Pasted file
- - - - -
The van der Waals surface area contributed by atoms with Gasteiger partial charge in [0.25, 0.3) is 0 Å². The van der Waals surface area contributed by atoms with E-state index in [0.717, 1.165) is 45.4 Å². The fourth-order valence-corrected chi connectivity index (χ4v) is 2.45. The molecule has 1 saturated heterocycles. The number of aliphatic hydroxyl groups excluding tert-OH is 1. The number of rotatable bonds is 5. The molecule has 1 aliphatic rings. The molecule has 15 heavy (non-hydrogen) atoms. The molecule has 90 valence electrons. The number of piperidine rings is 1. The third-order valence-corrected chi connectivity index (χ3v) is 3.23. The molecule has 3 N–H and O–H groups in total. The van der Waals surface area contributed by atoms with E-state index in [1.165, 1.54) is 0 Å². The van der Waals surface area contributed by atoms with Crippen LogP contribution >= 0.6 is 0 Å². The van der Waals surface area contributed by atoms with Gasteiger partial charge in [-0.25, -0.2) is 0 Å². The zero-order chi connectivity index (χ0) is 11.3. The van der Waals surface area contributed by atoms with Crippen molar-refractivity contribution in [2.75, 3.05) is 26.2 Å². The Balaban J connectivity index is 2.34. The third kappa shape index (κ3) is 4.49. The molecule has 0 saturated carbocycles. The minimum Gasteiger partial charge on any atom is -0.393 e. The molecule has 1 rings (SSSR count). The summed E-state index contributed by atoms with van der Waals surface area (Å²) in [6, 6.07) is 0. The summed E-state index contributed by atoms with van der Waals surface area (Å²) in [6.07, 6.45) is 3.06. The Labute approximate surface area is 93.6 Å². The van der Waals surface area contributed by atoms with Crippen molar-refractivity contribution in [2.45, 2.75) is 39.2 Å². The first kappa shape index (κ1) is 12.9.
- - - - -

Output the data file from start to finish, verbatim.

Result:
The van der Waals surface area contributed by atoms with Gasteiger partial charge in [0.25, 0.3) is 0 Å². The van der Waals surface area contributed by atoms with E-state index in [0.717, 1.165) is 45.4 Å². The fourth-order valence-corrected chi connectivity index (χ4v) is 2.45. The molecule has 1 saturated heterocycles. The number of aliphatic hydroxyl groups excluding tert-OH is 1. The number of rotatable bonds is 5. The molecule has 1 aliphatic rings. The molecule has 15 heavy (non-hydrogen) atoms. The molecule has 90 valence electrons. The number of piperidine rings is 1. The third-order valence-corrected chi connectivity index (χ3v) is 3.23. The molecule has 3 N–H and O–H groups in total. The van der Waals surface area contributed by atoms with E-state index in [1.165, 1.54) is 0 Å². The van der Waals surface area contributed by atoms with Crippen LogP contribution >= 0.6 is 0 Å². The van der Waals surface area contributed by atoms with Gasteiger partial charge in [-0.25, -0.2) is 0 Å². The zero-order chi connectivity index (χ0) is 11.3. The van der Waals surface area contributed by atoms with Crippen molar-refractivity contribution in [2.75, 3.05) is 26.2 Å². The Balaban J connectivity index is 2.34. The third kappa shape index (κ3) is 4.49. The molecule has 0 saturated carbocycles. The minimum Gasteiger partial charge on any atom is -0.393 e. The molecule has 1 rings (SSSR count). The summed E-state index contributed by atoms with van der Waals surface area (Å²) in [6, 6.07) is 0. The summed E-state index contributed by atoms with van der Waals surface area (Å²) in [6.07, 6.45) is 3.06. The Labute approximate surface area is 93.6 Å². The van der Waals surface area contributed by atoms with Crippen molar-refractivity contribution in [2.45, 2.75) is 39.2 Å². The first kappa shape index (κ1) is 12.9.